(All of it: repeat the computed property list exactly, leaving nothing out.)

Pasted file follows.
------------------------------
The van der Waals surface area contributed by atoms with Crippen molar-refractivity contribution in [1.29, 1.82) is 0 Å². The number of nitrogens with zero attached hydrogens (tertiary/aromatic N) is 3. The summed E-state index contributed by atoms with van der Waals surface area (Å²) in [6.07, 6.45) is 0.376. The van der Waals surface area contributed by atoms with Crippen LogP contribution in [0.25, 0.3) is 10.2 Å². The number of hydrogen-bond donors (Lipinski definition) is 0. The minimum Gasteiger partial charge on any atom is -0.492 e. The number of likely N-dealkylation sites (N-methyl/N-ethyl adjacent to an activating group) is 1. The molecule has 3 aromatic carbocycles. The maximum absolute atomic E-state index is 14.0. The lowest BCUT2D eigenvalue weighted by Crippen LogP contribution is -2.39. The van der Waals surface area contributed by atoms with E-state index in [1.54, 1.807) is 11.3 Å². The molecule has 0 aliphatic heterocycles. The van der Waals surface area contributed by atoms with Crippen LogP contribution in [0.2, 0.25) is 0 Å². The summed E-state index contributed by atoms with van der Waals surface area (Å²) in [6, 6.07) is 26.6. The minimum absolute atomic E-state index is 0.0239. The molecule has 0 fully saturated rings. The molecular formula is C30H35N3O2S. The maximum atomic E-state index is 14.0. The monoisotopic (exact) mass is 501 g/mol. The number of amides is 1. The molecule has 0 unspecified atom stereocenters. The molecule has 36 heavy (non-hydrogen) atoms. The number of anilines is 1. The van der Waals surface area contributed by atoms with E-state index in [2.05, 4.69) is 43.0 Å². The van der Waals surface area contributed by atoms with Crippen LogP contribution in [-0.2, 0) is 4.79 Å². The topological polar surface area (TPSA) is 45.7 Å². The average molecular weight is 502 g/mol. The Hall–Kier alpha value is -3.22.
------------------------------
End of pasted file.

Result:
The van der Waals surface area contributed by atoms with Crippen molar-refractivity contribution in [1.29, 1.82) is 0 Å². The number of nitrogens with zero attached hydrogens (tertiary/aromatic N) is 3. The summed E-state index contributed by atoms with van der Waals surface area (Å²) in [6.07, 6.45) is 0.376. The van der Waals surface area contributed by atoms with Crippen LogP contribution in [0.25, 0.3) is 10.2 Å². The number of hydrogen-bond donors (Lipinski definition) is 0. The minimum Gasteiger partial charge on any atom is -0.492 e. The number of likely N-dealkylation sites (N-methyl/N-ethyl adjacent to an activating group) is 1. The molecule has 3 aromatic carbocycles. The maximum absolute atomic E-state index is 14.0. The lowest BCUT2D eigenvalue weighted by Crippen LogP contribution is -2.39. The van der Waals surface area contributed by atoms with E-state index in [1.54, 1.807) is 11.3 Å². The molecule has 0 aliphatic heterocycles. The van der Waals surface area contributed by atoms with Crippen LogP contribution in [0.2, 0.25) is 0 Å². The summed E-state index contributed by atoms with van der Waals surface area (Å²) in [6, 6.07) is 26.6. The minimum absolute atomic E-state index is 0.0239. The molecule has 0 fully saturated rings. The molecular formula is C30H35N3O2S. The maximum atomic E-state index is 14.0. The monoisotopic (exact) mass is 501 g/mol. The number of amides is 1. The molecule has 0 unspecified atom stereocenters. The molecule has 36 heavy (non-hydrogen) atoms. The number of anilines is 1. The van der Waals surface area contributed by atoms with E-state index in [2.05, 4.69) is 43.0 Å². The van der Waals surface area contributed by atoms with Crippen LogP contribution in [-0.2, 0) is 4.79 Å². The topological polar surface area (TPSA) is 45.7 Å². The average molecular weight is 502 g/mol. The Hall–Kier alpha value is -3.22.